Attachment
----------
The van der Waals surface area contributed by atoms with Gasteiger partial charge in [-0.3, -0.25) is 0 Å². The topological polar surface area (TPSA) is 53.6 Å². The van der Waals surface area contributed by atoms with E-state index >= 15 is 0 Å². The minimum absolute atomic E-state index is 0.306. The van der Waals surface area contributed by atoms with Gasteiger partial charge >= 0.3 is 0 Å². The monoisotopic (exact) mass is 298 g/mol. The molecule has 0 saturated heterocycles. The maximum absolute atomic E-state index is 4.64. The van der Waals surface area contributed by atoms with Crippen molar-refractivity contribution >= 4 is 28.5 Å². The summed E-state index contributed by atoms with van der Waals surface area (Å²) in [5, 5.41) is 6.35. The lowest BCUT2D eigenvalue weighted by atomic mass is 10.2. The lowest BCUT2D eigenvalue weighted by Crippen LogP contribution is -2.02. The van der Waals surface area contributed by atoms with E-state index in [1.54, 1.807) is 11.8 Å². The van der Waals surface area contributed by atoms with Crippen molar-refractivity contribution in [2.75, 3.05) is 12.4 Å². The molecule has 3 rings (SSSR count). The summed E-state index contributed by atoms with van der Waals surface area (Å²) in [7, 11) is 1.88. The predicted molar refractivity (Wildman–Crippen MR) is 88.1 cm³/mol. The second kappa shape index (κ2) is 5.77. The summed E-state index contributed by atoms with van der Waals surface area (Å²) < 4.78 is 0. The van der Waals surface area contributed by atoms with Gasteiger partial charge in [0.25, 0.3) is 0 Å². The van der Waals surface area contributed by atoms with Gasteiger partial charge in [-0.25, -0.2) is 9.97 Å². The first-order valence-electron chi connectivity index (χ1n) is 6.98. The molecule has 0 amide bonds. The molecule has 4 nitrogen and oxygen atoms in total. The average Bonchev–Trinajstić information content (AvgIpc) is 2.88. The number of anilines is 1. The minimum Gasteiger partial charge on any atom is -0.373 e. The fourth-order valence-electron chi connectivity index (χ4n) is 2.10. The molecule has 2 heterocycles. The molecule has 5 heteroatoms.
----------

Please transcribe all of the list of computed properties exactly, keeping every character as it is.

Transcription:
The van der Waals surface area contributed by atoms with Gasteiger partial charge in [-0.3, -0.25) is 0 Å². The topological polar surface area (TPSA) is 53.6 Å². The van der Waals surface area contributed by atoms with E-state index >= 15 is 0 Å². The minimum absolute atomic E-state index is 0.306. The van der Waals surface area contributed by atoms with Gasteiger partial charge >= 0.3 is 0 Å². The monoisotopic (exact) mass is 298 g/mol. The molecule has 0 saturated heterocycles. The maximum absolute atomic E-state index is 4.64. The van der Waals surface area contributed by atoms with Crippen molar-refractivity contribution >= 4 is 28.5 Å². The summed E-state index contributed by atoms with van der Waals surface area (Å²) in [5, 5.41) is 6.35. The lowest BCUT2D eigenvalue weighted by atomic mass is 10.2. The lowest BCUT2D eigenvalue weighted by Crippen LogP contribution is -2.02. The van der Waals surface area contributed by atoms with E-state index in [1.54, 1.807) is 11.8 Å². The van der Waals surface area contributed by atoms with Crippen molar-refractivity contribution in [2.75, 3.05) is 12.4 Å². The molecule has 3 rings (SSSR count). The summed E-state index contributed by atoms with van der Waals surface area (Å²) in [7, 11) is 1.88. The predicted molar refractivity (Wildman–Crippen MR) is 88.1 cm³/mol. The second kappa shape index (κ2) is 5.77. The summed E-state index contributed by atoms with van der Waals surface area (Å²) < 4.78 is 0. The van der Waals surface area contributed by atoms with Gasteiger partial charge in [0.25, 0.3) is 0 Å². The van der Waals surface area contributed by atoms with Gasteiger partial charge in [-0.25, -0.2) is 9.97 Å². The first-order valence-electron chi connectivity index (χ1n) is 6.98. The molecule has 0 amide bonds. The molecule has 4 nitrogen and oxygen atoms in total. The average Bonchev–Trinajstić information content (AvgIpc) is 2.88. The number of anilines is 1. The minimum Gasteiger partial charge on any atom is -0.373 e. The fourth-order valence-electron chi connectivity index (χ4n) is 2.10. The molecule has 2 heterocycles. The molecule has 5 heteroatoms.